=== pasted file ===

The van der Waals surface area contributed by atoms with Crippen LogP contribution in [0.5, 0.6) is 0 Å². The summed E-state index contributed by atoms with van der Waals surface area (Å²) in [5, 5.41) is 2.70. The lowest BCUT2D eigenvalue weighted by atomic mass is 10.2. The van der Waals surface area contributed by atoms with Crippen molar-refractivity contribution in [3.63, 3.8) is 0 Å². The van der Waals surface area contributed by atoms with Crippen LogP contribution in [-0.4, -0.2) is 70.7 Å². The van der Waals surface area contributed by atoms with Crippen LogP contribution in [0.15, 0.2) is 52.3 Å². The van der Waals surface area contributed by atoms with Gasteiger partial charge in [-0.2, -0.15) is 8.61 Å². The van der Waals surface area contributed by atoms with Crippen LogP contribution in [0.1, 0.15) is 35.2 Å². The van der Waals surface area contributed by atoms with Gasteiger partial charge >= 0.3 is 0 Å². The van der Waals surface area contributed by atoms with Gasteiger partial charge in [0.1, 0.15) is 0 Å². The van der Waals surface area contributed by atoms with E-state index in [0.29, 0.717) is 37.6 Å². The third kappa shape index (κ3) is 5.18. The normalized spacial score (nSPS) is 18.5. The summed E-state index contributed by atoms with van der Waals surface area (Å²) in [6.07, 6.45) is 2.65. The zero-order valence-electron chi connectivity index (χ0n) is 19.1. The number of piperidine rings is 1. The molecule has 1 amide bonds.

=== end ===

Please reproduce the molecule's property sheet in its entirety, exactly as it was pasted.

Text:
The van der Waals surface area contributed by atoms with Crippen LogP contribution in [0.5, 0.6) is 0 Å². The summed E-state index contributed by atoms with van der Waals surface area (Å²) in [5, 5.41) is 2.70. The lowest BCUT2D eigenvalue weighted by atomic mass is 10.2. The van der Waals surface area contributed by atoms with Crippen molar-refractivity contribution in [3.63, 3.8) is 0 Å². The van der Waals surface area contributed by atoms with Crippen LogP contribution in [-0.4, -0.2) is 70.7 Å². The van der Waals surface area contributed by atoms with Crippen LogP contribution in [0.15, 0.2) is 52.3 Å². The van der Waals surface area contributed by atoms with Gasteiger partial charge in [-0.2, -0.15) is 8.61 Å². The van der Waals surface area contributed by atoms with Crippen LogP contribution in [0.1, 0.15) is 35.2 Å². The van der Waals surface area contributed by atoms with Gasteiger partial charge >= 0.3 is 0 Å². The van der Waals surface area contributed by atoms with Gasteiger partial charge in [0.1, 0.15) is 0 Å². The van der Waals surface area contributed by atoms with E-state index in [0.29, 0.717) is 37.6 Å². The third kappa shape index (κ3) is 5.18. The normalized spacial score (nSPS) is 18.5. The summed E-state index contributed by atoms with van der Waals surface area (Å²) in [6.07, 6.45) is 2.65. The zero-order valence-electron chi connectivity index (χ0n) is 19.1. The number of piperidine rings is 1. The molecule has 1 amide bonds.